Michael Tai is a Medicine student at St. Catherine’s College Art by Sophie Malandraki-Miller

Introducing the iKnife

How to Make a Supernova

The cutting edge of cancer therapy When we think about advances in cancer treatment, sparkling new drugs, antibodies and personalised therapies come to mind; yet for localised tumours, surgery remains by far the most effective option. This presents problems of its own: many tumours do not form distinct boundaries, leaving the surgeon

blind. Cutting too close to a cancer runs the risk of missing the edges, or worse, releasing metastatic cells into the bloodstream.

Pocket-sized supernovas are helping us to understand the origin of magnetic fields in the early universe

Mass spectrometry has already led the way in eliminating this uncertainty in the lab. Although the technique allows scientists to identify and compare biological molecules present in cancerous and healthy tissues, it doesn’t help the surgeons at the operating table. How then, can the ions required for mass spectrometry be obtained? The problem is conveniently resolved by another: the plume of poisonous yet ionrich smoke released in electrosurgery. This smoke is harnessed by the iKnife, a recent innovation of Imperial College London which connects an electrosurgical knife and mass spectrometer. Created in 2013 by Dr Zoltan Takats, the iKnife analyses the ratio of different lipids in a tissue, a parameter

altered by disease but unaffected by age or nutrition. By using an algorithm to match the lipid profile to either healthy tissue, primary or metastatic tumours, the iKnife can identify cancers with over 97% accuracy in seconds. Furthermore, as the data collected from tumour tissue suggests a gradual transition in lipid distribution, the iKnife can alert the surgeon to cut further from the tumour when cancerous tissue is approached. Although it has made no mistakes in the real time identification of cancers in 91 patients, only time and further clinical trials will tell whether patient outcomes are improved by this innovation. Amber Barton Art by Sharon Yip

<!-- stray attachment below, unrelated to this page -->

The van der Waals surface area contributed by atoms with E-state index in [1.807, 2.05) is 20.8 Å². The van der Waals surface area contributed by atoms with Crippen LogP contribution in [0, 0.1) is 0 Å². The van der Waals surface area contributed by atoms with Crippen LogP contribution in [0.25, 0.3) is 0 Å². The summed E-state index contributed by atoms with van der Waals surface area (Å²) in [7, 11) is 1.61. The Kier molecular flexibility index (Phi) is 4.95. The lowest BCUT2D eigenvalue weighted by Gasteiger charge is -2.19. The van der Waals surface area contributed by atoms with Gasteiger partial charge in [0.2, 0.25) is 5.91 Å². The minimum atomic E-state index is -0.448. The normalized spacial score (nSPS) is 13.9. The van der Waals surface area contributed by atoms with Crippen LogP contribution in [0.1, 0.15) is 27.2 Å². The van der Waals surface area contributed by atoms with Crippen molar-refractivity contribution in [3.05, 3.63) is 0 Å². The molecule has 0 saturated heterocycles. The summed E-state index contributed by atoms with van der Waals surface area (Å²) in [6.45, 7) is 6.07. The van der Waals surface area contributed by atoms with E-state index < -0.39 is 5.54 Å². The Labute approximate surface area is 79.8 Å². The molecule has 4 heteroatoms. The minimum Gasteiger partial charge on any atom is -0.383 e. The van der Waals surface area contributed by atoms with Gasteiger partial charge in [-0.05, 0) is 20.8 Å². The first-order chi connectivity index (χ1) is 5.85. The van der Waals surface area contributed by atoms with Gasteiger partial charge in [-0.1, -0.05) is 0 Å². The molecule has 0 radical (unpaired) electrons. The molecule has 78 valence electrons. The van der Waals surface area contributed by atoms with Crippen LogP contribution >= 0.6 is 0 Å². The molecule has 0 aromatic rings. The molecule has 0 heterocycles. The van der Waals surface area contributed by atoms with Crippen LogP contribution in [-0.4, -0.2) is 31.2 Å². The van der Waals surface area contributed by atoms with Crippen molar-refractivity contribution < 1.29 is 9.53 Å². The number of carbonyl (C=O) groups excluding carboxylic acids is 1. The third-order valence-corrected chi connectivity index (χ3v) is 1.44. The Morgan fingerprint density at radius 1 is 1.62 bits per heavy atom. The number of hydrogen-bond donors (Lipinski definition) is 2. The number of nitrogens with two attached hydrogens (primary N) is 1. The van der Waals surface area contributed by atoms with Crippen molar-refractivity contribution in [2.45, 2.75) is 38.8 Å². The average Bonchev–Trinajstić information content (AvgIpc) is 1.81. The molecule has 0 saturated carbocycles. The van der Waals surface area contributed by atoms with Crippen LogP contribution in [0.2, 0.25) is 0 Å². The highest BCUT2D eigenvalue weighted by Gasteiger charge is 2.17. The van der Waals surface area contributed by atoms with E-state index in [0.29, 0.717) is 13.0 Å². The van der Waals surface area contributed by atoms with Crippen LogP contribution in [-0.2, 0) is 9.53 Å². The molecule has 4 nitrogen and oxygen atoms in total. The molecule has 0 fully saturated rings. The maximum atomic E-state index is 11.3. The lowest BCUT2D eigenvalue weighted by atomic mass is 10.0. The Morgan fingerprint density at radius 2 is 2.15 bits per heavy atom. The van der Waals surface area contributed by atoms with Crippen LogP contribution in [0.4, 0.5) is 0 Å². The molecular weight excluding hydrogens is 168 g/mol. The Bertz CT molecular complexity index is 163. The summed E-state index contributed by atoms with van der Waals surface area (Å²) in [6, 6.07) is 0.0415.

Homo ex Machina The cybermen are coming

In her 1983 essay, A Cyborg Manifesto, Donna Haraway asserts, “By the late twentieth century...we are all chimeras, theorised and fabricated hybrids of machine and organism; in short, we are cyborgs.” Though she wrote this in an effort to undo what she saw as regressive feminism at the time, her message still holds: the dualisms that have defined our culture (Male-Female, Black-White, MachineHuman) are losing meaning, and will soon be disintegrated. Neil Harbisson would agree. A British-Catalan artist, born with achromatopsia, a rare condition which prevents colour vision. After collaborating with a handful of scientists from around the world, Harbisson now has an “electronic eye” implanted directly into his skull. A forward-facing camera transmits the colours that Harbisson looks at to a microchip, which converts the light into a frequency that only Neil is able to hear. His ears hear as normal and he

can easily differentiate between these auditory inputs; in fact, he claims to be able to hear over 360 different colours - as many as the human eye can see. Harbisson has become an eager advocate for cyborg technologies; his own enables him to hear infrared